For optimal nutrition when you have grains – go WHOLE!
What are grains?
Grains are the edible seeds of specific grasses which are grown all over the world as a source of food. The most common grains you may be aware of are wheat, rye, oats, rice, barley and corn (maize).
When the ‘grain’ is removed from the plant from which it grows it is ‘whole’, which is where the term ‘wholegrain’ comes from. To get the best from grains nutrition-wise, and to help you look and feel your best, it is really better to have most of your grains whole rather than heavily processed and all ground up.
A whole grain has three parts to it, a bit like an egg really. The outside layer is the bran layer (like the egg shell), the middle part (like the white of an egg) is called the endosperm, and at the centre of the grain (much like an egg yolk) there is the germ.
If we look at the wheat grain for example, here is how it looks:
When you eat the ‘whole grain’ you are eating all three parts of the grain, and as I mentioned before, nutrition-wise this is by far the best thing for you!
The bran layer is where a lot of the fibre is. It also contains B vitamins (which you need to help your body convert food into energy) and a whole host of other vitamins, minerals and phytonutrients, which play an important role in protecting your body from cancer and other diseases.
The germ part is where you will find essential fatty acids, vitamin E as well as B vitamins, minerals and phytonutrients, too.
The endosperm is the food supply for the germ (if the seed was to be planted and grow) and is a dense source of carbohydrate and protein.
New ways to go wholegrain in your everyday eating
Here are some suggestions for quick and easy ways you can include more of the wholegrain versions of the grains I have been talking about more regularly, so you can reap the nutritional benefits and feel amazing as a result!
Oats are a great way to get into whole grains if you aren’t eating them already. They are packed with fibre, which is great for keeping things ‘flowing’ nicely through you, as well as having a positive impact on cholesterol levels. Plus they are certainly great at helping you feel full.
- Oats make a great breakfast – make them into porridge, Bircher muesli , overnight oats (see recipe here) or make your own cereal from them. There are also many types of muesli you can buy in the shops. Look for one without added sugar – the sweetness of dried fruit will be enough.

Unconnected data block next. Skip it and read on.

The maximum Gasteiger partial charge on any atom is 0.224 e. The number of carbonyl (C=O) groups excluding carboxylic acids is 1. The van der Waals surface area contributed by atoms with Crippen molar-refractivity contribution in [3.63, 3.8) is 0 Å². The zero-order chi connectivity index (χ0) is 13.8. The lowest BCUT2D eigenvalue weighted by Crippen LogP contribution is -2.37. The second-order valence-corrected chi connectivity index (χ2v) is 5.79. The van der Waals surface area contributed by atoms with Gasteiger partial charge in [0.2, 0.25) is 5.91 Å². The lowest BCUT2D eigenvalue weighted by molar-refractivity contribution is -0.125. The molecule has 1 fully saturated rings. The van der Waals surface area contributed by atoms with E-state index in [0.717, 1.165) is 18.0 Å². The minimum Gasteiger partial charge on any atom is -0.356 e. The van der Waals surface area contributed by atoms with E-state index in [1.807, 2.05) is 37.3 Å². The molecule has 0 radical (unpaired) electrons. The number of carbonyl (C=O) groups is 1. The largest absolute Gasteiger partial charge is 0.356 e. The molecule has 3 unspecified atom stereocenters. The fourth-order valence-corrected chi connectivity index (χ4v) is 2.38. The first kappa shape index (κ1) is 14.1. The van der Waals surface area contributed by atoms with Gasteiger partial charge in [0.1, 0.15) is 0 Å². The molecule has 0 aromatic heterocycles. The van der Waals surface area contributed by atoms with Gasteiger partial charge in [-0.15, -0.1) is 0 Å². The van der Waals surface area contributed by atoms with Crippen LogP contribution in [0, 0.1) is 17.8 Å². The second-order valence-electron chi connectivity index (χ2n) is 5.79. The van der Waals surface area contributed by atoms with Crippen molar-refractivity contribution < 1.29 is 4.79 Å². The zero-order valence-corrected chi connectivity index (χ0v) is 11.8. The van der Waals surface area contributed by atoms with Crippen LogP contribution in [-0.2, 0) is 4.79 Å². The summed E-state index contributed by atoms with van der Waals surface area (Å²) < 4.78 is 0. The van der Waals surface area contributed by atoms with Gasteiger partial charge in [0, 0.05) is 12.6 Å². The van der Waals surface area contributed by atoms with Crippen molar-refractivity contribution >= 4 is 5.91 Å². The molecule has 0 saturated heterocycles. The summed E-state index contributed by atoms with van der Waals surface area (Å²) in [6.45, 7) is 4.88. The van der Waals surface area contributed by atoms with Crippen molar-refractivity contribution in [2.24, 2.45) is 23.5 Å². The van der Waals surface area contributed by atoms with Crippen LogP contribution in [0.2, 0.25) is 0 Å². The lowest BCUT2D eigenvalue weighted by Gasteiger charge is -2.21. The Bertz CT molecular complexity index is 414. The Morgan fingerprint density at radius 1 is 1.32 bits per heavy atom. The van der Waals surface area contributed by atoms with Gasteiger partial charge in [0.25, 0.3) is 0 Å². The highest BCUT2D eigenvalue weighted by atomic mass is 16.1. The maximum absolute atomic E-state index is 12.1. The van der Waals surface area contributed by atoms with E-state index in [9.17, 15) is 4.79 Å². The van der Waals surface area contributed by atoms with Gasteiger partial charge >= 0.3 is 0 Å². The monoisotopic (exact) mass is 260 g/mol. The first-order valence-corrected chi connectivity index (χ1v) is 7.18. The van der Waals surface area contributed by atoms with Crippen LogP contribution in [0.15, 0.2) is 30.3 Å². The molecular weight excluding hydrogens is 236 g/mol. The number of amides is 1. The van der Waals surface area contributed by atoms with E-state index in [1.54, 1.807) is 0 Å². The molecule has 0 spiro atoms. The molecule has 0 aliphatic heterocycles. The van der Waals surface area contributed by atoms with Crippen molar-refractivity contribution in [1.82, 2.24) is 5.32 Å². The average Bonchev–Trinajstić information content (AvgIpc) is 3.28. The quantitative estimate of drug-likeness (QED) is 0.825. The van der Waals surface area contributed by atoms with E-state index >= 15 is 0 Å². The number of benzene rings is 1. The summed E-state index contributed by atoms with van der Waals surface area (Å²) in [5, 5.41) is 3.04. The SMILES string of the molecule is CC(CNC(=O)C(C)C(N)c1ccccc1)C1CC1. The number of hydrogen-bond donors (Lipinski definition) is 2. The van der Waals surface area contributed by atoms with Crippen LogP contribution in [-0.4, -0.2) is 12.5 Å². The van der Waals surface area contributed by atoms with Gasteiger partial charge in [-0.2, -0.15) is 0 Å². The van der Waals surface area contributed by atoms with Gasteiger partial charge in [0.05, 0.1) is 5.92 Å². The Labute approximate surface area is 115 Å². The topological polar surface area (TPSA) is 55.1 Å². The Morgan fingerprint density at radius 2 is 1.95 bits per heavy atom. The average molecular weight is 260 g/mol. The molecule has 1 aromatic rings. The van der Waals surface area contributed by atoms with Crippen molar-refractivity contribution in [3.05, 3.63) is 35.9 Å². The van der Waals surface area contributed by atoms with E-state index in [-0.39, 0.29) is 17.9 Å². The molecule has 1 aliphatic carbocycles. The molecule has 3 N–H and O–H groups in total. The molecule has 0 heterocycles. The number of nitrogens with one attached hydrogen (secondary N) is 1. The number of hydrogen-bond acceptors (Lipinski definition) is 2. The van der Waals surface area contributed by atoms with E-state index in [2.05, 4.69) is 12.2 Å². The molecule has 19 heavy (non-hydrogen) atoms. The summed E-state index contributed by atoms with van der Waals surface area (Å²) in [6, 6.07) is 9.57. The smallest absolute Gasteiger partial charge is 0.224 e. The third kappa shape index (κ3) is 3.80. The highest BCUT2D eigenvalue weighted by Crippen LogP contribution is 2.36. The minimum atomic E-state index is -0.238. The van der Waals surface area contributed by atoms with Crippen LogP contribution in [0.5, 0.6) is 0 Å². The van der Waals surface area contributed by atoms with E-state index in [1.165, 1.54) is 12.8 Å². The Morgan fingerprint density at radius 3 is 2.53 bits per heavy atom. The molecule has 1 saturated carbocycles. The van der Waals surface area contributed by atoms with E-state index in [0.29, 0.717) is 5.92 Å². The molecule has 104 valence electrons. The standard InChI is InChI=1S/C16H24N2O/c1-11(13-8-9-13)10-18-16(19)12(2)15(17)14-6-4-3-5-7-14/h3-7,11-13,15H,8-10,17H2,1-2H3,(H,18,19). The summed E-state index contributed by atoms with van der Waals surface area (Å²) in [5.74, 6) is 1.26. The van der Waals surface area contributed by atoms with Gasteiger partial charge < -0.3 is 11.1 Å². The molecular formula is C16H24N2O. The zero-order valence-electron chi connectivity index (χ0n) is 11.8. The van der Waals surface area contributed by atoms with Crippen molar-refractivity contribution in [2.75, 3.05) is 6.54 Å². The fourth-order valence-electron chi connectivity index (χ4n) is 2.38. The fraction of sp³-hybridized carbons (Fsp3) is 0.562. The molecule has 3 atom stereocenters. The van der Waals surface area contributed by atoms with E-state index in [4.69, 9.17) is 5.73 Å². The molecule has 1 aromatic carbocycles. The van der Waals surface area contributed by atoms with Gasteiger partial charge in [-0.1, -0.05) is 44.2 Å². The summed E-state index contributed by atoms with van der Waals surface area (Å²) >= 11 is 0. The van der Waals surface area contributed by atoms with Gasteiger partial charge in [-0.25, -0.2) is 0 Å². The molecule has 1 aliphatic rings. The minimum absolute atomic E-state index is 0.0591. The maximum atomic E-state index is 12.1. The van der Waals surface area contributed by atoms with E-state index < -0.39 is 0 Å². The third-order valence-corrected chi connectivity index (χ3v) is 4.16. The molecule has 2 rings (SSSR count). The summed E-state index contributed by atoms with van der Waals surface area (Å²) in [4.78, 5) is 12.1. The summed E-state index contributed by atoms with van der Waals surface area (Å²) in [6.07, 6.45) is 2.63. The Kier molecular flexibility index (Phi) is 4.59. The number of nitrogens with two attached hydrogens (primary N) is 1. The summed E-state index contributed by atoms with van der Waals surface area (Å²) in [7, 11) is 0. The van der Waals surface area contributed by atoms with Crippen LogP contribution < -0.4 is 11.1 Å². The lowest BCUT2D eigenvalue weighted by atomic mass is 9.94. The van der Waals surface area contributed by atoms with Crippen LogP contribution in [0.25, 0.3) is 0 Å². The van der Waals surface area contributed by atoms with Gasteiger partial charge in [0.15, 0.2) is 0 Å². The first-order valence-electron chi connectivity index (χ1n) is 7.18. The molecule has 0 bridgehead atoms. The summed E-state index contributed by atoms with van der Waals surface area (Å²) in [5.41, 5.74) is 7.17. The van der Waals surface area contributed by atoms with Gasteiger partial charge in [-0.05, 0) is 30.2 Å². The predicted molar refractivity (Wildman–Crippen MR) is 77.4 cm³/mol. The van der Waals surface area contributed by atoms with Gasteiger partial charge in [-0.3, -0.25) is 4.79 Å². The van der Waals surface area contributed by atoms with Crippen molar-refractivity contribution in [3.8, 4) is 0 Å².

- Add a tablespoon of oats to a smoothie to thicken it up.
This delicious nutty rice is very versatile – it might take longer to cook than white rice, but it is well worth including it where you can.
- Eat rice for breakfast – cook it up with milk (like you would rice pudding) and sweeten with dried fruit, fresh fruit or berries. Try adding spices like cinnamon, nutmeg, mixed spice, cardamom or vanilla extract.
- Rice is perfect with a stir-fry, chili con carne or curry. Wherever you normally have white rice, try brown for a change. All you need to learn to do is start cooking it before you start preparing the food for the rest of your meal – I cook it in the microwave and it takes about 20–25 minutes. Half a cup of rice to one cup of water is the ratio that works.
- Have you tried wild rice? Black in colour and pricey, but a little can go a long way. I mix a little in with my white basmati rice to make a fabulous black and white rice mix.
Isn’t it great news that popcorn is a whole grain?! Even though corn can be classified as a vegetable, it is actually a cereal grain so we can talk about it here, too.
You can buy corn kernels ready to pop from the supermarket and they are super cheap. I bought a popcorn machine for about $40 from one of the big kitchen homeware stores when it was on special and I use it all the time.
Try pumpernickel – that’s wholegrain rye bread! See how I have used it here.
Quinoa, buckwheat, amaranth and millet are also fabulous to include! More about these coming up in a future blog….
Love, Claire x
Claire Turnbull, BSc (Hons) Dietetics UK, NZ-registered nutritionist. Managing director of Mission Nutrition, and Healthy Food Guide nutritionist.
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